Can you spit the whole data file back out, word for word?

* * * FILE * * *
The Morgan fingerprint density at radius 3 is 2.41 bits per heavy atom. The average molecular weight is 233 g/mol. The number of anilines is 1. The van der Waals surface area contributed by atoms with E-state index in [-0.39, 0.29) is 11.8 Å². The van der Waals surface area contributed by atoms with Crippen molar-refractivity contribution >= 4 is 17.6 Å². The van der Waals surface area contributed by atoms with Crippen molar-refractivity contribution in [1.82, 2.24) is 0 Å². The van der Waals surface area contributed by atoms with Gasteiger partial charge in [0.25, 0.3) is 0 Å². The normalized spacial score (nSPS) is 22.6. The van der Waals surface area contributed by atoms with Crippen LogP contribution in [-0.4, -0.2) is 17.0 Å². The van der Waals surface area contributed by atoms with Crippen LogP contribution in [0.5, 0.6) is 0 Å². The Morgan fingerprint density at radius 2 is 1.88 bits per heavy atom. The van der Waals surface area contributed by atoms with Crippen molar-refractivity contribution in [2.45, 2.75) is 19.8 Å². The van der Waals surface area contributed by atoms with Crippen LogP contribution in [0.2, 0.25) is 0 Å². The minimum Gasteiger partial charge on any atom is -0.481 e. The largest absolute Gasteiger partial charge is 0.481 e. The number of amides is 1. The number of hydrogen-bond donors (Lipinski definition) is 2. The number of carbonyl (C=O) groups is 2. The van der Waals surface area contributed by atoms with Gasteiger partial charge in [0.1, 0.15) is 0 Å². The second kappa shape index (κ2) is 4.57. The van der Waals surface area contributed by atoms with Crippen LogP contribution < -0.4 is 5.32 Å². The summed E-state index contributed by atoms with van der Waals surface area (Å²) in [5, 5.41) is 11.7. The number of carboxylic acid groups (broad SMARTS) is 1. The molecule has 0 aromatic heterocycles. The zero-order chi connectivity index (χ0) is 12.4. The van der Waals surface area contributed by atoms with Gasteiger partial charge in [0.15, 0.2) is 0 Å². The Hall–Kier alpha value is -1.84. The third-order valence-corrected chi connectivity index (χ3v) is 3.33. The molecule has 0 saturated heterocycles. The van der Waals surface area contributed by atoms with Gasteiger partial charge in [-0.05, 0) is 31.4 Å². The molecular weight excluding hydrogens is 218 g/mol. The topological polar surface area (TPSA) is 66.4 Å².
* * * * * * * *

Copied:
The Morgan fingerprint density at radius 3 is 2.41 bits per heavy atom. The average molecular weight is 233 g/mol. The number of anilines is 1. The van der Waals surface area contributed by atoms with E-state index in [-0.39, 0.29) is 11.8 Å². The van der Waals surface area contributed by atoms with Crippen molar-refractivity contribution >= 4 is 17.6 Å². The van der Waals surface area contributed by atoms with Crippen molar-refractivity contribution in [1.82, 2.24) is 0 Å². The van der Waals surface area contributed by atoms with Gasteiger partial charge in [0.25, 0.3) is 0 Å². The normalized spacial score (nSPS) is 22.6. The van der Waals surface area contributed by atoms with Crippen LogP contribution in [-0.4, -0.2) is 17.0 Å². The van der Waals surface area contributed by atoms with Crippen LogP contribution in [0.5, 0.6) is 0 Å². The Morgan fingerprint density at radius 2 is 1.88 bits per heavy atom. The van der Waals surface area contributed by atoms with Crippen molar-refractivity contribution in [2.45, 2.75) is 19.8 Å². The van der Waals surface area contributed by atoms with Crippen LogP contribution in [0.2, 0.25) is 0 Å². The minimum Gasteiger partial charge on any atom is -0.481 e. The largest absolute Gasteiger partial charge is 0.481 e. The number of amides is 1. The number of hydrogen-bond donors (Lipinski definition) is 2. The number of carbonyl (C=O) groups is 2. The van der Waals surface area contributed by atoms with Gasteiger partial charge in [0.1, 0.15) is 0 Å². The second kappa shape index (κ2) is 4.57. The van der Waals surface area contributed by atoms with Crippen LogP contribution < -0.4 is 5.32 Å². The summed E-state index contributed by atoms with van der Waals surface area (Å²) in [5, 5.41) is 11.7. The number of carboxylic acid groups (broad SMARTS) is 1. The molecule has 0 aromatic heterocycles. The zero-order chi connectivity index (χ0) is 12.4. The van der Waals surface area contributed by atoms with Gasteiger partial charge in [0.15, 0.2) is 0 Å². The Hall–Kier alpha value is -1.84. The third-order valence-corrected chi connectivity index (χ3v) is 3.33. The molecule has 0 saturated heterocycles. The van der Waals surface area contributed by atoms with Gasteiger partial charge in [-0.05, 0) is 31.4 Å². The molecular weight excluding hydrogens is 218 g/mol. The topological polar surface area (TPSA) is 66.4 Å².